"Enough for the present," said Roscoe. "Now, doctor, will you please
give me the address where you found my friend here on that eventful
night. We will come back later in the day, and report progress. Let us
be moving, Masters."

They came presently to the address given by Swayland, a small
respectable house, the door of which was opened by a neat-looking,
elderly woman of the housekeeper class. She started as she caught sight
of Masters, and seemed inclined to close the door.

"You must really allow us to come inside," Roscoe said. "We particularly
desire to see the room occupied by my friend here last week."

"Oh, well, there is no harm in that," the woman said grudgingly. "The
room belonged to a lodger of mine who has gone away. He was only here
for a little time, and, as the work took him about the country, he
allowed me to make a few shillings when I got the chance of letting his
apartment."

"Did he furnish the room himself?" Roscoe asked.

"Well, he did, sir," the landlady replied. "He was rather particular. It
was a bed-sitting room and when he brought his own things here I stored
my bits of sticks elsewhere. Mr. Claytor promised to have his stuff
taken away, but he hasn't done it yet."

Roscoe's eyes sparkled. He stepped briskly along the passage.

"I'm glad to hear that," he said. "Come along, Masters. We need not
trouble you my good woman. You need not be afraid that we shall steal
anything. My dear Masters, we are very near to the end of your trouble.
The amazing carelessness of the criminal, however clever he is, comes to
our assistance. The ruffians have gained their end, and they have not
troubled to take away the apparatus. Look at this."

Masters stood in the little sitting-room with a puzzled expression on
his face. Roscoe stepped across to a book case on the wall, and took
down a copy of the 'Primrose Path.' With an air of triumph he handed it
to Masters.

"There is one mystery explained," he said. "You began my story in London
with the incomplete copy, and you finished it here, with the amended
edition of the book. Those cunning rascals foresaw everything. They knew
that you would look for the book, and perhaps seek it outside the room.
If you had done that you would have discovered that you were not in
London, as you imagined, but in Liverpool. By Tuesday evening, they
would have procured a proper copy of my story here, and that is the copy
that you hold in your hand."

"I begin to see," Masters murmured. "But look at this room. It is the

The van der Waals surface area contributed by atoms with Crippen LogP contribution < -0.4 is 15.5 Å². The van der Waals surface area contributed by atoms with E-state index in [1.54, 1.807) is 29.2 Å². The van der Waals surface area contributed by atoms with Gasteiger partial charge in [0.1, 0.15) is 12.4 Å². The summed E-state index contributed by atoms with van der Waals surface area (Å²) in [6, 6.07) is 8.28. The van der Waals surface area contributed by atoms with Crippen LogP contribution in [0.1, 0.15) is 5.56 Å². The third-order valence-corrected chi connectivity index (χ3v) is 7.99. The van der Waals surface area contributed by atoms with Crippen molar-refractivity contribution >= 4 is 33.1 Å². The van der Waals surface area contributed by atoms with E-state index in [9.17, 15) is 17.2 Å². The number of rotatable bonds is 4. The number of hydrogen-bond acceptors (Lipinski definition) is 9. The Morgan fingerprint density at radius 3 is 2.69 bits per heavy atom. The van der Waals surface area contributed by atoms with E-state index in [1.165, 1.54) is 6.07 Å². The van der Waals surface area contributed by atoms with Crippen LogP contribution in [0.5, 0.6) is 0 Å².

exact copy of mine in London! Pull down the blinds and light the gas,
and it is the same room!"

"Precisely," Roscoe smiled. "By some cunning means yet to be discovered,
you were dosed with morphia every morning early. For three night's you
woke up with the impression that you were in your own room. You had food
to eat, and you thought that your landlady had provided you with it.
Besides, you were so dull and stupid with the drug that you had not the
energy to ask anything. Of course, it was that business of the missing
chapter that first set me on the right track. It would be so easy to get
strong evidence against you by calling the doctor in. That was a stroke
of genius. When we come to inquire we shall find that you were brought
here by some stranger in a motor, and that the said motor conveyed you
from here to London. You can see for yourself how careless the knaves
have been. They got the money, and no doubt they intended to remove
their goods and pictures, but probably they are too busy enjoying
themselves instead. They fancy that the rope is round your neck,
especially as some of the notes the cheque was exchanged for were found
in your room. In your lonely quarters it was so easy to get at you, to
convey you here, and take you back to London again. Of course Markwick
is at the bottom of it--he and somebody called Claytor. The latter was
the genius who furnished these rooms like yours. Now give me the address
of your firm here, and I'll wire Markwick in the name of Claytor to meet
us here at once. It is long odds that Claytor is away spending his share
of the plunder, and, naturally, Markwick will be in a fright lest
anything is wrong. Let's have the address."

An hour later the door of the room opened, and Markwick came in. He gave
one glance at Masters, and another round the familiar apartment, and
retracted his steps. His dark face grew pale and moist as Roscoe tackled
him.

"No, you don't," he said. "You'll just stay here until I have finished
talking to you. Now listen carefully to my story, Mr. Markwick, and
correct me when I am wrong. I shall not be wrong very often, because I'm
rather good at telling stories."

Markwick dropped sullenly into a chair. He nodded his head from time to
time, but on the whole he had few corrections to make.

"What's the good of going on?" he muttered sullenly.

Roscoe smiled as he rang the bell.

"Not the least," he said. "Sorry to trouble you, my good woman but will
you kindly call in a policeman. This gentleman needs his services."



THE END